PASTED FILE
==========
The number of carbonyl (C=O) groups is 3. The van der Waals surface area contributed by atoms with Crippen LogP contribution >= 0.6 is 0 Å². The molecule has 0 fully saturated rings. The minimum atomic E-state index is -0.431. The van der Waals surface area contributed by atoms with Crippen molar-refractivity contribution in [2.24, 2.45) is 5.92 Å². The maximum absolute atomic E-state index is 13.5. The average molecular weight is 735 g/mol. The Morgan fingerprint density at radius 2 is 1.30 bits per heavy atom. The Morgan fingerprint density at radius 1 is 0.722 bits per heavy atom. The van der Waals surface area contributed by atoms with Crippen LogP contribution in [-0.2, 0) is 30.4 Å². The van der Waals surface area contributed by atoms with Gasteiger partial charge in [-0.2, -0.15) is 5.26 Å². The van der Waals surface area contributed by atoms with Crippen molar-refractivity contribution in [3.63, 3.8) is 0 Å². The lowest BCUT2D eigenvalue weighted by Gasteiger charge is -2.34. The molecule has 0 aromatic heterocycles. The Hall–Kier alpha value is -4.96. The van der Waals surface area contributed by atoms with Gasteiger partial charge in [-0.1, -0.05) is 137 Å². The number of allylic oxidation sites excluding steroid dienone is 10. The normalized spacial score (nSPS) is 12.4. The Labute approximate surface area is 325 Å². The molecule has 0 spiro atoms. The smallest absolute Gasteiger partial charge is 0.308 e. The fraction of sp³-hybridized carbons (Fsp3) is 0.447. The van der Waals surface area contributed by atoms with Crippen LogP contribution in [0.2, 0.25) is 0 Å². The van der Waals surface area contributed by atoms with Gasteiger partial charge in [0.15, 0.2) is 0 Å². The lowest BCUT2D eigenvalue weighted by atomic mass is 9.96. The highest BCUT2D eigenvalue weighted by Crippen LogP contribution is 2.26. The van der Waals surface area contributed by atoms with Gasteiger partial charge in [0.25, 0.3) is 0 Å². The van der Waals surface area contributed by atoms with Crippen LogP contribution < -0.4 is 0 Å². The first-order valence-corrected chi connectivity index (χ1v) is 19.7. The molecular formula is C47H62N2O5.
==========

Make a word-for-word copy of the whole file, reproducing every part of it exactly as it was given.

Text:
The number of carbonyl (C=O) groups is 3. The van der Waals surface area contributed by atoms with Crippen LogP contribution >= 0.6 is 0 Å². The molecule has 0 fully saturated rings. The minimum atomic E-state index is -0.431. The van der Waals surface area contributed by atoms with Crippen molar-refractivity contribution in [2.24, 2.45) is 5.92 Å². The maximum absolute atomic E-state index is 13.5. The average molecular weight is 735 g/mol. The Morgan fingerprint density at radius 2 is 1.30 bits per heavy atom. The Morgan fingerprint density at radius 1 is 0.722 bits per heavy atom. The van der Waals surface area contributed by atoms with Crippen LogP contribution in [-0.2, 0) is 30.4 Å². The van der Waals surface area contributed by atoms with Gasteiger partial charge in [-0.2, -0.15) is 5.26 Å². The van der Waals surface area contributed by atoms with Crippen molar-refractivity contribution in [3.63, 3.8) is 0 Å². The lowest BCUT2D eigenvalue weighted by Gasteiger charge is -2.34. The molecule has 0 aromatic heterocycles. The Hall–Kier alpha value is -4.96. The van der Waals surface area contributed by atoms with Gasteiger partial charge in [-0.1, -0.05) is 137 Å². The number of allylic oxidation sites excluding steroid dienone is 10. The normalized spacial score (nSPS) is 12.4. The Labute approximate surface area is 325 Å². The molecule has 0 spiro atoms. The smallest absolute Gasteiger partial charge is 0.308 e. The fraction of sp³-hybridized carbons (Fsp3) is 0.447. The van der Waals surface area contributed by atoms with Crippen LogP contribution in [0.2, 0.25) is 0 Å². The van der Waals surface area contributed by atoms with Gasteiger partial charge in [0.15, 0.2) is 0 Å². The lowest BCUT2D eigenvalue weighted by atomic mass is 9.96. The highest BCUT2D eigenvalue weighted by Crippen LogP contribution is 2.26. The van der Waals surface area contributed by atoms with Gasteiger partial charge in [0.25, 0.3) is 0 Å². The van der Waals surface area contributed by atoms with Crippen LogP contribution < -0.4 is 0 Å². The first-order valence-corrected chi connectivity index (χ1v) is 19.7. The molecular formula is C47H62N2O5.